I made this a couple of months ago for a dear friend’s baby shower.  This baby shower had been the work of many months because I was so excited!.  Not “active” work, mind you – just Pinterest-board brainstorming work (on my part – my friends did the real heavy-lifting).    I joined forces with the Aunty and then hit up KAR to host the shin-dig.  Thanks for opening your beautiful home to us, KAR xoxo!!  I then got distracted by the possibility of having to have surgery. But thankfully, I got a reprieve on surgery and was able to party on with my friends.  Happily, the baby (a sweet little girl) has arrived safely, to the great joy of us all.  And now I’m going to post this custard (so easy!  It’s made in the Vitamix) and how to make grain-free trifle.

Actually, I lost the grain-free cake recipe I used, so this will just be instructions on a method, not an actual recipe.  (I just tried to Google the original again, but I can’t find it – sorry.) I’ll just tell you my criteria first.  PS.  This would make a lovely non pumpkin-pie dessert alternative for Thanksgiving.

Trifle Criteria:

  1. High quality ingredients – e.g. pasture-raised eggs, organic grass-fed milk, organic fruit.  I was probably more concerned about this than my friend – but in feeding an expectant Mommy with a history of food sensitivity I wasn’t going to take chances.  I probably benefited from the quality of ingredients, too.  Oh yeah – I verified that my ingredients were “okay” before proceeding.
  2. Grain Free – Grain free is actually an Ann/Ning thing.  My friend can tolerate a little gluten, but I wanted to go grain free for this one anyway.
  3. Easy to make custard – my adopted Grandma E. used Bird’s custard in her trifle (a favorite)!  I didn’t want to use a mix, though, and so I Googled easy custard recipes.  There are many simple ones in terms of ingredients, but there is whisking and pouring involved that is beyond my kitchen mobility skills presently, so I wanted to make a custard of my own.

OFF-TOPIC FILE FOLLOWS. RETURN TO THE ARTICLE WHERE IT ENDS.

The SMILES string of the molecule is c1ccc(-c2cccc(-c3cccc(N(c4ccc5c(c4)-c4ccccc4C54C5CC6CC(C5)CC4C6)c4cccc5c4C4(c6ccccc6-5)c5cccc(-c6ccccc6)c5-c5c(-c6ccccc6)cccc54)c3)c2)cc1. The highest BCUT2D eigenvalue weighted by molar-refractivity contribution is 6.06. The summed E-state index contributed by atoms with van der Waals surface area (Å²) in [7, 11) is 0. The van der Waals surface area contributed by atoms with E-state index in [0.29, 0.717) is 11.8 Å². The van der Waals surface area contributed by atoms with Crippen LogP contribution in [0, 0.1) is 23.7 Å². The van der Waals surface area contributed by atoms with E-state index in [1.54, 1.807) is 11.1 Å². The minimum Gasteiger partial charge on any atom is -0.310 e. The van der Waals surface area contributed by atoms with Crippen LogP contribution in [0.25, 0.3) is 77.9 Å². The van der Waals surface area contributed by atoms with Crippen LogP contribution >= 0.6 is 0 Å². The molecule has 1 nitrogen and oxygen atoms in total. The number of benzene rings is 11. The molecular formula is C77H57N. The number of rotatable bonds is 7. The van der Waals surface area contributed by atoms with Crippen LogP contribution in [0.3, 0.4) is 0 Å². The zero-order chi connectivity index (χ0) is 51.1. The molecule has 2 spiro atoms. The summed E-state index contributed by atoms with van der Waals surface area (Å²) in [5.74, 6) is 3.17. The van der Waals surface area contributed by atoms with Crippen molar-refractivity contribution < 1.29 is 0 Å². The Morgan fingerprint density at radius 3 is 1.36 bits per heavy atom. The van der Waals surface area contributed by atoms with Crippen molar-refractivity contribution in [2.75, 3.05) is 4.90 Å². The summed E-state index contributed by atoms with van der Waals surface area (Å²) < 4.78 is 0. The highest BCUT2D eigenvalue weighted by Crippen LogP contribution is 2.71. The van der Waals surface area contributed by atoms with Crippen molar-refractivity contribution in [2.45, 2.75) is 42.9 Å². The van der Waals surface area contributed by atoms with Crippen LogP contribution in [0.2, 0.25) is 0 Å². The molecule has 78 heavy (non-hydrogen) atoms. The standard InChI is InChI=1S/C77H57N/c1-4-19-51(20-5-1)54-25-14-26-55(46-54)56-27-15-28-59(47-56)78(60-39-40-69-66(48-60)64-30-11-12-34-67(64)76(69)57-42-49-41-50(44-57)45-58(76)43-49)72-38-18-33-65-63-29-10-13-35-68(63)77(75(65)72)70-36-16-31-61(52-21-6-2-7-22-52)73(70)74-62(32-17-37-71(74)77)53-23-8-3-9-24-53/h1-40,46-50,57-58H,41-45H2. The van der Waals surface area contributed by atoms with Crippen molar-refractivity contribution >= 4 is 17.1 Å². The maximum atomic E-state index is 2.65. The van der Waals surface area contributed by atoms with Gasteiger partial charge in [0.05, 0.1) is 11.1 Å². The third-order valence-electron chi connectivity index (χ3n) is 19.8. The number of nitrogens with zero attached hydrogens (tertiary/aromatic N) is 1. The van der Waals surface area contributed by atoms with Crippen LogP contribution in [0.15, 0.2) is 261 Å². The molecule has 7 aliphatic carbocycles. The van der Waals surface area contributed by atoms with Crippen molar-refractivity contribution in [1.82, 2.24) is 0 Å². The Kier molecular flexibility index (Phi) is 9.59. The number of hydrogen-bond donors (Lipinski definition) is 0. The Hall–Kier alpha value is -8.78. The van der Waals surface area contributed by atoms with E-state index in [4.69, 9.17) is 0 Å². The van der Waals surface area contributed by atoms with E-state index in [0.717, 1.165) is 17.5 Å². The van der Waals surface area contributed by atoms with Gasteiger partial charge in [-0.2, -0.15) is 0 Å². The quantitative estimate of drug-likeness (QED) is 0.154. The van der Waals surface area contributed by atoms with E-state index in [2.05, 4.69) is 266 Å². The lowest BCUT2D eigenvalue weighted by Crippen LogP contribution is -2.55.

Easy Vitamix Custard

Inspired by Vitamix’s recipe

  • 2 eggs
  • 2 c whole milk
  • 3 Tb arrowroot powder
  • 5 dates or ¼ cup of raw honey – I’ve done both; if you don’t like the taste of honey, go for the dates, or the syrupy sweetener of your choice
  • splash of vanilla
  • small splash of almond extract

Combine everything in your Vitamix and run on the highest setting for 6 minutes.  I put a small paper towel under the plastic knob in the rubbery top to aid with catching the foam.  It does foam up, so watch it.  I don’t know if it was user error, or what, but sometimes I had a tough time keeping the custard from bubbling up over the lid.  The first time I made this there was no problem.  Then I kept on making it bc it was so good, and I couldn’t keep it in the blender!  I generally set the timer for 6 minutes and tried to go for a total time of 6 minutes.  Once I failed to close the lid properly (I blame the vision deficit) and had to jump ship.  I poured the rest of the custard into a large pyrex and microwaved it.  The egg got a little solid, but it was blended nicely still.  To make it smooth again I finished it off with the immersion/stick blender and it was fabulous.

Because I am me, I was concerned about the Vitamix’s capacity to heat the custard to an appropriate temperature that would be safe for eating eggs.  So I Googled it.  The safe temperature we’re looking for is 160 degrees.  I used the thermometer and when running the Vitamix for 6 minutes, the custard reached 170+ – I breathed a sigh of relief and poured it to cool into a large measuring cup.  Cover the surface with plastic wrap when cool and refrigerate until ready to assemble.

Trifle Method:

You should have trifle-making in your arsenal of life-skills.  I happen to live with the Trifle Ninja, Baker Smurf Mommy, so I was quite confident going in to this.  This is what you need to do: